01.08.2005 | Clinical Investigation
Visual function in Vogt-Koyanagi-Harada patients
Graefe's Archive for Clinical and Experimental Ophthalmology
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Vogt-Koyanagi-Harada (VKH) disease presents with anterior segment inflammation, choroiditis and exudative retinal detachment. Following resolution of the inflammation, VKH patients have been noted to complain of visual disturbances despite good visual acuity. We therefore investigated the visual function deficits of convalescent VKH patients.
A cross-sectional observational nonrandomized controlled study of convalescent VKH patients from the Uveitis Service of the Singapore National Eye Centre, and normal subjects was performed. The best-corrected visual acuities (BCVA) and multifocal electroretinograms (mfERGs) of VKH patients with and without peripapillary atrophy (PPA) were compared with those of the normal eyes. The mfERG results were subdivided into those obtained from the peripapillary area and those from the rest of the macular.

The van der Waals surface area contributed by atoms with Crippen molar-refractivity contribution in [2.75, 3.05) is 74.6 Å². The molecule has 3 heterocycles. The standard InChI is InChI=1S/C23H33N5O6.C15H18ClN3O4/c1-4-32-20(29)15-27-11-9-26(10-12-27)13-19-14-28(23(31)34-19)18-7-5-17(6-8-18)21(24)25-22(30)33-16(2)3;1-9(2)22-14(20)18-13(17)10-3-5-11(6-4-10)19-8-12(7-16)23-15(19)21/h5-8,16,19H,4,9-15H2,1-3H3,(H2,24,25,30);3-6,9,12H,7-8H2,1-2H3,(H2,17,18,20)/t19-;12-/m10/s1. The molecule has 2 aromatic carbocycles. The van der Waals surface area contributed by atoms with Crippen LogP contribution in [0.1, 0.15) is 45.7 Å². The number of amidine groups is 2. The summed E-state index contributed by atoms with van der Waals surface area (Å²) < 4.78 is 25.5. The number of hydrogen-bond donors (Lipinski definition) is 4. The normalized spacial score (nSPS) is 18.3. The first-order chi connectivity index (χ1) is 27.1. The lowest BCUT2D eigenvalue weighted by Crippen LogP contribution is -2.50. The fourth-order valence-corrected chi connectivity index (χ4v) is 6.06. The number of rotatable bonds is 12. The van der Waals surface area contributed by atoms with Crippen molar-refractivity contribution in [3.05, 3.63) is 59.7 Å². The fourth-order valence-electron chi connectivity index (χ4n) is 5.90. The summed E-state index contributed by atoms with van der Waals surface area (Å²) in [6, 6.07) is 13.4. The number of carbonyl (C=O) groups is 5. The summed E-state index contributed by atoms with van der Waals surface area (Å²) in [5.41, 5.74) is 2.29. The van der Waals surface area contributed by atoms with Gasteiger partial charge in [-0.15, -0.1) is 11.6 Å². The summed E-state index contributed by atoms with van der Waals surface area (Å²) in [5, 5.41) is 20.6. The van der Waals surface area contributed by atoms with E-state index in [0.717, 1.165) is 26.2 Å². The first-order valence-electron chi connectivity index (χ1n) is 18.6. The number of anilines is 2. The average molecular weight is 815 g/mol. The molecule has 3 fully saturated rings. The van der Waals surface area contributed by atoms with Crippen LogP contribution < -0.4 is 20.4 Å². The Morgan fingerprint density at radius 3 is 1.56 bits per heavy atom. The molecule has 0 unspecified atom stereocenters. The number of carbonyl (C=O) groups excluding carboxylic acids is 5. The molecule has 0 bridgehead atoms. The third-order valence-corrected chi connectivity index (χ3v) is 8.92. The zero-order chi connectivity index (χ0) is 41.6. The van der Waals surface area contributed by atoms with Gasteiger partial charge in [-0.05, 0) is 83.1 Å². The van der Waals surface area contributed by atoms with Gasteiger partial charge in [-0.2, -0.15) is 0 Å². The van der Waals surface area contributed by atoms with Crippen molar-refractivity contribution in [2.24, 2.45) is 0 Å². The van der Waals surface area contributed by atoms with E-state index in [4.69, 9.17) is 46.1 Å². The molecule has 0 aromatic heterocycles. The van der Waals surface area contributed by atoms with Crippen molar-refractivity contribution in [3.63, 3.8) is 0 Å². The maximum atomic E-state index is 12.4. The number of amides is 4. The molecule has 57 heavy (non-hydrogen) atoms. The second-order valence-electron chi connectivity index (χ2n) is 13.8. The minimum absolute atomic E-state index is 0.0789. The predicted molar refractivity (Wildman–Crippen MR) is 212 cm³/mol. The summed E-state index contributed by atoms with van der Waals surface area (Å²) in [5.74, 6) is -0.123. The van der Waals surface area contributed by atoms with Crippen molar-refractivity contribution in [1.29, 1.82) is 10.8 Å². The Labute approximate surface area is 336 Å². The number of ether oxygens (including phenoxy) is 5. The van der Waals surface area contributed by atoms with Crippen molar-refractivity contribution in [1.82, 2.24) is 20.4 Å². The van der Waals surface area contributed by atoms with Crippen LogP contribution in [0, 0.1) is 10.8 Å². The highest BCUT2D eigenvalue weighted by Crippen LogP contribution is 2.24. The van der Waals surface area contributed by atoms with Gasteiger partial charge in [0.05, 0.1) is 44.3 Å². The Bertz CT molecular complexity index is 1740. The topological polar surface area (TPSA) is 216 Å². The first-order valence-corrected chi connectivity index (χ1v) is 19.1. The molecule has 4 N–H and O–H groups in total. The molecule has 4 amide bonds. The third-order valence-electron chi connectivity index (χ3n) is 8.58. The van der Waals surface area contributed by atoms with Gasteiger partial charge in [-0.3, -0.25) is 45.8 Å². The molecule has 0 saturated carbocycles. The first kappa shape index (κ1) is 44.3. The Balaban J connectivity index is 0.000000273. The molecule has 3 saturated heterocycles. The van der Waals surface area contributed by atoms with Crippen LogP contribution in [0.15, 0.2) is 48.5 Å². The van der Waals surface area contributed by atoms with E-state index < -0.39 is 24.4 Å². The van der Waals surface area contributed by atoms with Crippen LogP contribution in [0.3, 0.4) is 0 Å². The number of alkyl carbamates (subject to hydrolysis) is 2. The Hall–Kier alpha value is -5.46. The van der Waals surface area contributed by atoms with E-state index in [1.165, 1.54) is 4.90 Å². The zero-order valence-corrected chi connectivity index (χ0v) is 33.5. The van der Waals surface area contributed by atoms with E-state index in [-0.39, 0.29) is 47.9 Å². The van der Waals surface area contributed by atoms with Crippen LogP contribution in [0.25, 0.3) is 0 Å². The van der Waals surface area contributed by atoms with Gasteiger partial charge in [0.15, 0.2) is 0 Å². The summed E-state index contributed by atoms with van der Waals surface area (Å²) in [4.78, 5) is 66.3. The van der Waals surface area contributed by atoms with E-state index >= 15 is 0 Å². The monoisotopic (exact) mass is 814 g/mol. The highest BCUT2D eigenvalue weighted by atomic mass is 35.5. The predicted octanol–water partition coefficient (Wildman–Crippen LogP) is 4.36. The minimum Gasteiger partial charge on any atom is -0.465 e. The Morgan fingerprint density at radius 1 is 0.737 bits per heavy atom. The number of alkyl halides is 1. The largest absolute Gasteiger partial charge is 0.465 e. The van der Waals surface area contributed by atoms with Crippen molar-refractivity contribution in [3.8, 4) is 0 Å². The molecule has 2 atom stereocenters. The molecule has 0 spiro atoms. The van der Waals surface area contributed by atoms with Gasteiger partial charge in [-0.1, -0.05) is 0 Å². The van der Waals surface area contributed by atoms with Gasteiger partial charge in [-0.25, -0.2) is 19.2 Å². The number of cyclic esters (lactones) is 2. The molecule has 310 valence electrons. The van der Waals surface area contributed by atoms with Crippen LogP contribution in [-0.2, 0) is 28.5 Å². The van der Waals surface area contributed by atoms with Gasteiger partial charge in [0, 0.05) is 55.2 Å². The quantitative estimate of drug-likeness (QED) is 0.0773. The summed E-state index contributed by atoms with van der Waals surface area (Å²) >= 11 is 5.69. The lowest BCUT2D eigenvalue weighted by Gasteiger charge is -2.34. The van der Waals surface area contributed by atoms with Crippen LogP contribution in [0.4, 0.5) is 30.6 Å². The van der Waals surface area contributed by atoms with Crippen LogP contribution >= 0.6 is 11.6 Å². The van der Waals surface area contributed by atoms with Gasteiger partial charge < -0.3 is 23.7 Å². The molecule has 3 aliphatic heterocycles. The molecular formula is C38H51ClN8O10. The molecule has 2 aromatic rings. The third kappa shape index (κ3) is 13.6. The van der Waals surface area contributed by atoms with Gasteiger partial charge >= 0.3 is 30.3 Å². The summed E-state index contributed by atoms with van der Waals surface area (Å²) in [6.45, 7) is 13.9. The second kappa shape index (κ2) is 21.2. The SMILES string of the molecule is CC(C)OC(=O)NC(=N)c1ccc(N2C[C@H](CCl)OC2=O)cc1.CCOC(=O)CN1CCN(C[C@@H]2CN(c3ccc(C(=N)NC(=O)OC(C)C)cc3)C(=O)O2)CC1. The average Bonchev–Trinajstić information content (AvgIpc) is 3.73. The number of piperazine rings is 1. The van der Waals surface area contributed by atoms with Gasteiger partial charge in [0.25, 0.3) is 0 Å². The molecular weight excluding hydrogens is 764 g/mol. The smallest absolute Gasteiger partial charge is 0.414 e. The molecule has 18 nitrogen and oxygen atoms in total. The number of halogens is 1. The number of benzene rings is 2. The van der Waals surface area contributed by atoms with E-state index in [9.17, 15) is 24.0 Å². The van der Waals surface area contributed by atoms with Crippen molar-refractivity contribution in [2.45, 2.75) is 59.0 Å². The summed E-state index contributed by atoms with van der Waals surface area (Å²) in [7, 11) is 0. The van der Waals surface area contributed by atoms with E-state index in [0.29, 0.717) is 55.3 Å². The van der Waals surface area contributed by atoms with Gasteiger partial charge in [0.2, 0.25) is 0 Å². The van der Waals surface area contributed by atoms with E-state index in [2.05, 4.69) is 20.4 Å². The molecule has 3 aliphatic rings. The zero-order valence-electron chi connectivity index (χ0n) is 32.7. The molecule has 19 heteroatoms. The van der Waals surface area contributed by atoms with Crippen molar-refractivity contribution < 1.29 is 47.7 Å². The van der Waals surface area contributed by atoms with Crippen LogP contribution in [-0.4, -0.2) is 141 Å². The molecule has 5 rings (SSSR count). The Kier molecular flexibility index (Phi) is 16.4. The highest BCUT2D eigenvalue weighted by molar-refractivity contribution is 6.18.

Eleven VKH eyes with large PPA to disc ratios (PPA/D ratio >2), 15 VKH eyes with PPA/D ratios<1 and 6 normal eyes were included in the study. Five eyes (54.5%) of VKH patients with PPA/D>2 had a BCVA of less than 20/40. All the other eyes had 20/20 vision. Nine of the 11 VKH eyes with PPA/D>2 also had large areas of chorioretinal atrophy.
The mfERG responses of VKH eyes with PPA/D ratio >2 were markedly reduced in amplitude (p<0.001) and delayed in implicit time (p<0.001) throughout the entire macular area. VKH patients with PPA/D ratio<1 had significantly reduced mfERG amplitudes throughout the entire macular area, as well as delayed implicit times at the peripapillary region (p=0.026). Sub-division of VKH eyes with PPA/D<1 into eyes with no PPA and eyes with a small PPA, showed that both groups had a similar reduction in response amplitude over the entire macular region. However, the implicit time was significantly delayed in eyes with small PPA when compared to those without PPA (p<0.03).
VKH patients with large PPA have clinically significant visual dysfunction. VKH patients without PPA also have subclinical retinal dysfunction. The mfERG may be a useful adjunct in the management of VKH by detecting early retinal damage.